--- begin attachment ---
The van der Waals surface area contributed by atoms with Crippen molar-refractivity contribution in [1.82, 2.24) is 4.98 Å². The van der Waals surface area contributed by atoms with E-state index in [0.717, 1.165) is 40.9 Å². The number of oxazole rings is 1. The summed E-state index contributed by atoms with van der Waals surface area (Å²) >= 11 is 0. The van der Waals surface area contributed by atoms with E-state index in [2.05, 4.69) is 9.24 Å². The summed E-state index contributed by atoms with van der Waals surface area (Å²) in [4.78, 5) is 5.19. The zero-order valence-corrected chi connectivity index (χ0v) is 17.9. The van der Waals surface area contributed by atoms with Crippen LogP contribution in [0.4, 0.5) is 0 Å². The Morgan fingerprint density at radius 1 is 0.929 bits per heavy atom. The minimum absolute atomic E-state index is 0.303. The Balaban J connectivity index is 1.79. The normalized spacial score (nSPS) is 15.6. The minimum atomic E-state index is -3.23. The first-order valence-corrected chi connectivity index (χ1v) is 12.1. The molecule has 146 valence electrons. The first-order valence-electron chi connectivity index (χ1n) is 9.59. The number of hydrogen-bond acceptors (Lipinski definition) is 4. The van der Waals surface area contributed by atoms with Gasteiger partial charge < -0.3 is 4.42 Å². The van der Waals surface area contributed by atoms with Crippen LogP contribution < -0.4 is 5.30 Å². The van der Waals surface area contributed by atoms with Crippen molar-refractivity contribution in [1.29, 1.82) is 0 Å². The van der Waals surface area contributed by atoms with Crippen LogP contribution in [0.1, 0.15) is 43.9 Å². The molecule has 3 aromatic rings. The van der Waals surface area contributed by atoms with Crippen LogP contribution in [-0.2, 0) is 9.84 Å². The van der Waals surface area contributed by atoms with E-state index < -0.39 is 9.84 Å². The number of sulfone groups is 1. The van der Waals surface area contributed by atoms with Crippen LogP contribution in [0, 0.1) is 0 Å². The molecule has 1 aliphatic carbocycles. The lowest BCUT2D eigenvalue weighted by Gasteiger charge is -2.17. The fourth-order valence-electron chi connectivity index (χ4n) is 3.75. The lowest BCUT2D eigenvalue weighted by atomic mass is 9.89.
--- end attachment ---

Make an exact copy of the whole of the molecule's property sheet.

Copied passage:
The van der Waals surface area contributed by atoms with Crippen molar-refractivity contribution in [1.82, 2.24) is 4.98 Å². The van der Waals surface area contributed by atoms with E-state index in [0.717, 1.165) is 40.9 Å². The number of oxazole rings is 1. The summed E-state index contributed by atoms with van der Waals surface area (Å²) >= 11 is 0. The van der Waals surface area contributed by atoms with E-state index in [2.05, 4.69) is 9.24 Å². The summed E-state index contributed by atoms with van der Waals surface area (Å²) in [4.78, 5) is 5.19. The zero-order valence-corrected chi connectivity index (χ0v) is 17.9. The van der Waals surface area contributed by atoms with Crippen LogP contribution in [0.4, 0.5) is 0 Å². The Morgan fingerprint density at radius 1 is 0.929 bits per heavy atom. The minimum absolute atomic E-state index is 0.303. The Balaban J connectivity index is 1.79. The normalized spacial score (nSPS) is 15.6. The minimum atomic E-state index is -3.23. The first-order valence-corrected chi connectivity index (χ1v) is 12.1. The molecule has 146 valence electrons. The first-order valence-electron chi connectivity index (χ1n) is 9.59. The number of hydrogen-bond acceptors (Lipinski definition) is 4. The van der Waals surface area contributed by atoms with Gasteiger partial charge < -0.3 is 4.42 Å². The van der Waals surface area contributed by atoms with Crippen LogP contribution < -0.4 is 5.30 Å². The van der Waals surface area contributed by atoms with Crippen molar-refractivity contribution in [1.29, 1.82) is 0 Å². The van der Waals surface area contributed by atoms with Crippen LogP contribution in [0.1, 0.15) is 43.9 Å². The molecule has 3 aromatic rings. The van der Waals surface area contributed by atoms with Crippen LogP contribution in [-0.2, 0) is 9.84 Å². The van der Waals surface area contributed by atoms with E-state index < -0.39 is 9.84 Å². The number of sulfone groups is 1. The van der Waals surface area contributed by atoms with Crippen LogP contribution in [0, 0.1) is 0 Å². The molecule has 1 aliphatic carbocycles. The lowest BCUT2D eigenvalue weighted by Gasteiger charge is -2.17. The fourth-order valence-electron chi connectivity index (χ4n) is 3.75. The lowest BCUT2D eigenvalue weighted by atomic mass is 9.89.